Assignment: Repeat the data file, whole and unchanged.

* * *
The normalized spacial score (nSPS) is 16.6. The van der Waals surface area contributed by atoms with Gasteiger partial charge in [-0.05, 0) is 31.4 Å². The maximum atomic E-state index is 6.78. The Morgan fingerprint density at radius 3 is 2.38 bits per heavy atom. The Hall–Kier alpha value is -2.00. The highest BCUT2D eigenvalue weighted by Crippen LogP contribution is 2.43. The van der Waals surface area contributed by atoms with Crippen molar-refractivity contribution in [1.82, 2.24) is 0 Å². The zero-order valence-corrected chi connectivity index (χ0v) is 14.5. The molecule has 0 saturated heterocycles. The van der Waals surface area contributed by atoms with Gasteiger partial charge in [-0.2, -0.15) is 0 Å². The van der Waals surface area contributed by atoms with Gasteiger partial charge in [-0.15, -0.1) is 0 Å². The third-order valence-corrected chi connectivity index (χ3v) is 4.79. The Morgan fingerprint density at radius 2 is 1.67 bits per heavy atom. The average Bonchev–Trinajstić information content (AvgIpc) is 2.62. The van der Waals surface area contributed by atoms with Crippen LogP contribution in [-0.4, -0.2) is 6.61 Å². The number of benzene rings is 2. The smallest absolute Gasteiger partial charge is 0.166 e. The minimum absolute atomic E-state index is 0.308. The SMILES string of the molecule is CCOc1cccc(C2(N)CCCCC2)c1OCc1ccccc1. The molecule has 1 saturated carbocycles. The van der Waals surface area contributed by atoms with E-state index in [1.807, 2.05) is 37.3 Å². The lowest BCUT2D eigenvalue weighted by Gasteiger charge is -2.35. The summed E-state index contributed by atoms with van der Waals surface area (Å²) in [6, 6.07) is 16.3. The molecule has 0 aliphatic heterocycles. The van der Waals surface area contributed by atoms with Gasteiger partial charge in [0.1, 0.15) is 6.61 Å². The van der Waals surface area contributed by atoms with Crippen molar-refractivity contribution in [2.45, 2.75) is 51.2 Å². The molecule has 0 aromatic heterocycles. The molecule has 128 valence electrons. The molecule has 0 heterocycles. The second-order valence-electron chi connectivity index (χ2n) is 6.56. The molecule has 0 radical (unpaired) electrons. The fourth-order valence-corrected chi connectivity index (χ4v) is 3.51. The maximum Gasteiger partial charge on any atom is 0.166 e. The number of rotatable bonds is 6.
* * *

The normalized spacial score (nSPS) is 16.6. The van der Waals surface area contributed by atoms with Gasteiger partial charge in [-0.05, 0) is 31.4 Å². The maximum atomic E-state index is 6.78. The Morgan fingerprint density at radius 3 is 2.38 bits per heavy atom. The Hall–Kier alpha value is -2.00. The highest BCUT2D eigenvalue weighted by Crippen LogP contribution is 2.43. The van der Waals surface area contributed by atoms with Crippen molar-refractivity contribution in [1.82, 2.24) is 0 Å². The zero-order valence-corrected chi connectivity index (χ0v) is 14.5. The molecule has 0 saturated heterocycles. The van der Waals surface area contributed by atoms with Gasteiger partial charge in [-0.2, -0.15) is 0 Å². The van der Waals surface area contributed by atoms with Gasteiger partial charge in [-0.15, -0.1) is 0 Å². The third-order valence-corrected chi connectivity index (χ3v) is 4.79. The Morgan fingerprint density at radius 2 is 1.67 bits per heavy atom. The average Bonchev–Trinajstić information content (AvgIpc) is 2.62. The van der Waals surface area contributed by atoms with Crippen LogP contribution in [-0.4, -0.2) is 6.61 Å². The number of benzene rings is 2. The smallest absolute Gasteiger partial charge is 0.166 e. The minimum absolute atomic E-state index is 0.308. The SMILES string of the molecule is CCOc1cccc(C2(N)CCCCC2)c1OCc1ccccc1. The molecule has 1 saturated carbocycles. The van der Waals surface area contributed by atoms with E-state index in [1.807, 2.05) is 37.3 Å². The lowest BCUT2D eigenvalue weighted by Gasteiger charge is -2.35. The summed E-state index contributed by atoms with van der Waals surface area (Å²) in [6, 6.07) is 16.3. The molecule has 0 aliphatic heterocycles. The van der Waals surface area contributed by atoms with Gasteiger partial charge in [0.1, 0.15) is 6.61 Å². The van der Waals surface area contributed by atoms with Crippen molar-refractivity contribution in [2.45, 2.75) is 51.2 Å². The molecule has 0 aromatic heterocycles. The molecule has 128 valence electrons. The molecule has 0 heterocycles. The second-order valence-electron chi connectivity index (χ2n) is 6.56. The molecule has 0 radical (unpaired) electrons. The fourth-order valence-corrected chi connectivity index (χ4v) is 3.51. The maximum Gasteiger partial charge on any atom is 0.166 e. The number of rotatable bonds is 6.